The third (and final) introductory part deals with the evaluating and scoring of IELTS tests. Naturally, test takers receive a score for each test component – Listening, Reading, Writing and Speaking. The individual scores are then averaged and rounded to produce an Overall Band Score.

Band scale:

There is no pass or fail. IELTS is scored on a nine-band scale, with each band corresponding to a specified competence in English. Overall Band Scores are reported to the nearest half band. The following rounding convention applies: if the average across four skills ends in .25, it is rounded up to the next half band, and if it ends in .75, it is rounded up to the next whole band.

The nine bands are described as follows:

9 Expert User: Has full operational command of the language: appropriate, accurate and fluent with complete understanding.

8 Very Good User: Has fully operational command of the language with only occasional unsystematic inaccuracies and inappropriacies. Misunderstanding may occur in unfamiliar situations. Handles complex detailed argumentation well.

7 Good User: Has operational command of the language, though with occasional inaccuracies, inappropriateness and misunderstandings in some situations. Generally handles complex language well and understands detailed reasoning.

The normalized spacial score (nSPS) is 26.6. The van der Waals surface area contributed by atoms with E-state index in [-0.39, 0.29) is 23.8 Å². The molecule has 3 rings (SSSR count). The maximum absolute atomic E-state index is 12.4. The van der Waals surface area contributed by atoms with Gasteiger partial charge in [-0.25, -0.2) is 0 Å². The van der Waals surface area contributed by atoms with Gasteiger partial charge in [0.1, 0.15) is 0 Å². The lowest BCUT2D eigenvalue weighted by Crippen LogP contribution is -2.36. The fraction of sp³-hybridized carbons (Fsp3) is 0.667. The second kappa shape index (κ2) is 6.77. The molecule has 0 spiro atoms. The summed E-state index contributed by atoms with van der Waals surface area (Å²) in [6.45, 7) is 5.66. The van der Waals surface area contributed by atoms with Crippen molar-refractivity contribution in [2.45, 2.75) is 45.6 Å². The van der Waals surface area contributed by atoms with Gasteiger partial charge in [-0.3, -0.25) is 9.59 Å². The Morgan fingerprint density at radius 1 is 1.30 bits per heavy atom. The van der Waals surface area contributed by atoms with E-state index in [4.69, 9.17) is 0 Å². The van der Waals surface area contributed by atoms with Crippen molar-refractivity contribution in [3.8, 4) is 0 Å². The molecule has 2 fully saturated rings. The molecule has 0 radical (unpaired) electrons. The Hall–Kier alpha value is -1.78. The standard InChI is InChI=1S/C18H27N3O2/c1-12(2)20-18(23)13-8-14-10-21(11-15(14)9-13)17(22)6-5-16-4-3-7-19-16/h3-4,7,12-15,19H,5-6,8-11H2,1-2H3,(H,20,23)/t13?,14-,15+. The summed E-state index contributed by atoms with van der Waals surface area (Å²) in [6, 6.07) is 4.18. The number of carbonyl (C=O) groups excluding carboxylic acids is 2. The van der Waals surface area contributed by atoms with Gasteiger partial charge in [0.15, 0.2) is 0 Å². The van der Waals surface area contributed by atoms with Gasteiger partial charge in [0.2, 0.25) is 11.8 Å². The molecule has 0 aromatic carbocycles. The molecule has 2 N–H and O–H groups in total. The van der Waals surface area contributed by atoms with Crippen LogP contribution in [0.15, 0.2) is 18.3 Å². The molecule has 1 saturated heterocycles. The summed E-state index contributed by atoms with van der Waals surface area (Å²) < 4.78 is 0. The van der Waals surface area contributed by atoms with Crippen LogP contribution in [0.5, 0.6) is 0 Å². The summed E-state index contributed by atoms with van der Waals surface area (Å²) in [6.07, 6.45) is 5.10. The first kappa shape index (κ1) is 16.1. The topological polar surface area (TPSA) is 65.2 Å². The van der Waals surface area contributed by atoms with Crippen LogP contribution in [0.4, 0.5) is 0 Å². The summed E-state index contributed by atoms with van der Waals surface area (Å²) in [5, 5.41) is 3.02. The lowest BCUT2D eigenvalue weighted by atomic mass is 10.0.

6 Competent User: Has generally effective command of the language despite some inaccuracies, inappropriacies and misunderstandings. Can use and understand fairly compley language, particularly in familiar situations.

5 Modest User: Has partial command of the language, coping with overall meaning in most situations, though is likely to make many mistakes. Should be able to handle basic communication in own field.

4 Limited User: Basic competence is limited to familiar situations. Has frequent problems in understanding and expression. Is not able to use complex language.

3 Extremely Limited User: Conveys and understands only general meaning in very familiar situations. Frequent breakdowns in communication occur.

2 Intermittent User: No real communication is possible except for the most basic information using isolated words or short formulae in familiar situations and to meet immediate needs. Has great difficulty understanding spoken and written English.

1 Non User: Essentially has no ability to use the language beyond possibly a few isolated words.

0 Did not attempt the test: No assessable information provided at all.

IELTS is a handwritten test and as such the candidate´s handwriting is critical and may result in poor grading if the examiner is unable to read a particular handwriting style. Examiners are required to make every effort to read handwriting. Marks are not awarded for good handwriting, and marks are not subtracted for poor handwriting. However, if handwriting is completely illegible, then examiners will need to consider the word as a misspelling.

Careful attention must be paid to the type of English used to demonstrate either British or American English spellings. British or American spelling can be used and they can be used together (in the way that Australians and New Zealanders will use American spelling for some words and British spellings for other words). However, once a test taker spells a word one way, they must continue to spell the word that way.